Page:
I've had an ephiphany...an "aha" moment...I've experienced emergent learning!
(Then, again. I could be wrong. It's impossible to predict.)
People tell me that uncertainty comes with age. I have to admit I see less black and white in the world these days and a whole lot more gray. I continually marvel at the human need to simplify extremely complex ideas. We are always looking for that one cause to explain an issue or problem (e.g. cancer, economic collapse, student failure in school, poverty). The reality is that all of these problems are the result of complex systems. Therefore, cause is difficult to determine because it is the result of the interaction of many variables. We have to consider alternative conceptions of causality. In other words, prediction is uncertain, difficult, maybe impossible. (Phelps, 2003) The cause may turn out to be a system in and of itself. For example, cancer in one individual may be the result of a combination of genetic inheritance, exposure to a combination of environmental chemicals, and the complexities of diet. Removal of any one of those variable MAY decrease the risk, but which one? Are they all dependent upon each other? At this point that is impossible to predict.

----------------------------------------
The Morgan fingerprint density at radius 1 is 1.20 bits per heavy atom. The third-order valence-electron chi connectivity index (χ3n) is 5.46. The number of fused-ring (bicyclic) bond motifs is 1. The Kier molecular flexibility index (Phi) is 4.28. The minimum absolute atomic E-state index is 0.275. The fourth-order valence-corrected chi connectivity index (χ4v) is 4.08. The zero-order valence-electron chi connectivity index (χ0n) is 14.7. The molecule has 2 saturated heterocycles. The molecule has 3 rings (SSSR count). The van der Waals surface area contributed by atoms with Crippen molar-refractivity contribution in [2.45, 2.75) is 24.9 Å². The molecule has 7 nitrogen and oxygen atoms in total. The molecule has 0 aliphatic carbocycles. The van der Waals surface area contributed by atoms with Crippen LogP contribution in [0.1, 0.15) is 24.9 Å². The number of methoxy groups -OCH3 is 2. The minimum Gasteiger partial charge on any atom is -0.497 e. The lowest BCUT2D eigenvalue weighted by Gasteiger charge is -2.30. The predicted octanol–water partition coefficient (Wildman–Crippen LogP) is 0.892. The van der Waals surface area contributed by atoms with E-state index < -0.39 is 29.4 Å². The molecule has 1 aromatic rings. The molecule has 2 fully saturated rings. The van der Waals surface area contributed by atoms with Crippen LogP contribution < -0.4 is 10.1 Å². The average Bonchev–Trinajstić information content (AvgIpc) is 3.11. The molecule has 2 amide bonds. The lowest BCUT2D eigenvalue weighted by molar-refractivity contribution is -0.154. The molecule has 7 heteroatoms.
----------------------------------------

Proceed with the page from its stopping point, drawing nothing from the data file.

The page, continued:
How can we extend this concept to learning?
Can we even create specific learning objectives within a framework of complexity? (Framework of complexity...Is that an oxymoron?) Phelps points out that real life is not ordered or structured, but I submit that's the reason we humans try so hard to put structure and order around it. Order facilitates our understanding. If we took Phelps' study to the next level, we might find that students learn more from a free, open, complex content environment. But, I wonder if we would also find (as I am experiencing with this course) a motivation to impose our own individual structure around the chaos. So, maybe it's not about a lack of structure, but more about who's imposing the structure. Do we learn from artificially imposed structure conceived by the teacher, or self-imposed structure that meets our unique individual learning needs? How can teachers help students build those individual learning structures? Is that possible or practical?